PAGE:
Chernoff said that parents don't need to worry if they have trouble waking their kids in the morning; it's not necessarily a sign of too little sleep. In young children, she said, if they are having a lot of tantrums and fight going to bed, but then fall asleep quickly, they're probably not getting enough sleep.
The bottom line, Chernoff said, is to do what works for your family.
"This study pointed out that we are all concerned about children's sleep, and that hasn't changed over 100-plus years, even though we really don't understand how much sleep is enough," said Chernoff.
Parents today may feel that they rightly have more to be concerned about with all the gadgets filling their children's spare time. But, Olds said today's distractions probably aren't any worse than those of yesteryear.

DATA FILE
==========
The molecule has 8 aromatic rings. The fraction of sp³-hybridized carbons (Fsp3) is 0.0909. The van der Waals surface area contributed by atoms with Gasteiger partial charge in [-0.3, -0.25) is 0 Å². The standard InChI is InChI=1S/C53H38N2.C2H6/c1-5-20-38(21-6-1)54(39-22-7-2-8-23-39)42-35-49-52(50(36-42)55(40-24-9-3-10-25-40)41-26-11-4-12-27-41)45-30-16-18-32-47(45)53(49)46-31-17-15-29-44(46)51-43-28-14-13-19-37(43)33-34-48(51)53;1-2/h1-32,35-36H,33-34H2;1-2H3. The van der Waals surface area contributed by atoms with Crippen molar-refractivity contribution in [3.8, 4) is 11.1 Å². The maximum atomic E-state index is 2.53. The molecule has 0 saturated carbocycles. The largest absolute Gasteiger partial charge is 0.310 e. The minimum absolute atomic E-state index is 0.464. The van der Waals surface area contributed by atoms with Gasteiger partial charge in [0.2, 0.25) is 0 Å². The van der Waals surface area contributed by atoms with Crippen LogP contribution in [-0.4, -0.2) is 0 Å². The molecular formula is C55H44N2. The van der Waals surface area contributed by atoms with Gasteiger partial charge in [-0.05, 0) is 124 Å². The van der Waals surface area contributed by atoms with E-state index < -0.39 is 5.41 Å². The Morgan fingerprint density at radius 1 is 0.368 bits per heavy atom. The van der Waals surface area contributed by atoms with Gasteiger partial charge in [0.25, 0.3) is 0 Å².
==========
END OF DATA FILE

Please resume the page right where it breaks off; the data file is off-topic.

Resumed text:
"The sleep guidelines study shows us that parents and educators are concerned about whatever the new technology of the time is: radio, television, Internet. I don't think there's anything especially noxious about today's technology apart from its ubiquity, which makes it hard for parents to police. In 20 years' time new technologies will be the focus of concern, perhaps wearable computers, or brainwave interpreters," Olds added.
Results of the sleep review were released online Feb. 13, and are scheduled to be published in the March print issue of Pediatrics.
Read more about sleep and children from the Nemours Foundation.
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